I remember the first time I packed my prop case after the covid lockdowns in Spring 2021. A task which normally takes less than thirty minutes took more than two hours, primarily due to my constant self-doubt and worry I’d forget a prop. If I had been following the example of this blog post before the shutdown, I could have taken out the prop scroll and been done in 30-40 minutes. Maybe less.
A prop scroll (or at least that’s what I call it) is a roll of paper that can be spread out on a table. It’s an idea that goes back to theater prop masters. You outline every single one of your props and then write within the outline what they are. Think of it as a checklist on steroids.
When it’s time to set your show, unfurl the scroll and place the props in their outlines. Any notes you want to add, like what pocket that thumb tip goes it, can be written directly on the scroll.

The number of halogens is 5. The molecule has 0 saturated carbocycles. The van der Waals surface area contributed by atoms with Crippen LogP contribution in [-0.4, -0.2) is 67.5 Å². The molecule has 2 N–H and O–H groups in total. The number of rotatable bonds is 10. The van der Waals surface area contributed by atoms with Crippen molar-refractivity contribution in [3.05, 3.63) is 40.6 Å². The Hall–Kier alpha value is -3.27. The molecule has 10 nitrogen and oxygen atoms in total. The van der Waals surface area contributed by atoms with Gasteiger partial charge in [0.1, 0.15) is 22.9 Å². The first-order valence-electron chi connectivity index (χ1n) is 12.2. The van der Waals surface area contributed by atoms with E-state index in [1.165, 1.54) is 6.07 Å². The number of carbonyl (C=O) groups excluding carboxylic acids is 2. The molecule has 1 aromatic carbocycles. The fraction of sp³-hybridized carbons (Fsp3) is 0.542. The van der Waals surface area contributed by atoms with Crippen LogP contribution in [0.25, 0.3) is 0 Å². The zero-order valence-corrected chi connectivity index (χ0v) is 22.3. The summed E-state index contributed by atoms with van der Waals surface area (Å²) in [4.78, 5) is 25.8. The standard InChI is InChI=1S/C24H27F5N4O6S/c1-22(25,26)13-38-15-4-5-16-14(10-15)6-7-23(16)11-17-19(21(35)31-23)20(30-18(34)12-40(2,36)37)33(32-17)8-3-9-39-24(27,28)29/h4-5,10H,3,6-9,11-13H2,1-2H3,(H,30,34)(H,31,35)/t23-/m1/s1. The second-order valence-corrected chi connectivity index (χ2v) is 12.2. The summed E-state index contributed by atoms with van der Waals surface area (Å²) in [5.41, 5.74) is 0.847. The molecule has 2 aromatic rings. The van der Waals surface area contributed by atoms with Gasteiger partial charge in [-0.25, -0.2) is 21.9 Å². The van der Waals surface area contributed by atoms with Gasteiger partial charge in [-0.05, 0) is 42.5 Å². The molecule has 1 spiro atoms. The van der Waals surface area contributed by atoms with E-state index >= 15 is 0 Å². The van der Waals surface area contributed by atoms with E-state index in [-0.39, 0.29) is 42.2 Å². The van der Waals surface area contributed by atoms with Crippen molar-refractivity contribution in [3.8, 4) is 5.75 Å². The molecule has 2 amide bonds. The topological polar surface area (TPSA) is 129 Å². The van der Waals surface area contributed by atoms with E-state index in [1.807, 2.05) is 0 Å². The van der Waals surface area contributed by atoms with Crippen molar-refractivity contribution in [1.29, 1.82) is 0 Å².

This idea goes to a concept I want in my work: The amateur practices until he gets it right. The professional practices until he can’t get it wrong. For me, I want this go beyond simply practice, so I’ll rephrase the saying:
The amateur uses methods, tools, routines, props, etc.
that make sure he gets it right.
The professional uses methods, tools, routines, props, etc.
that make sure he can’t get it wrong.
Of course, not getting it wrong is never 100%. It’s a fallen world, brothers and sisters. But ideas like the prop scroll bring us a little bit closer to %99.99.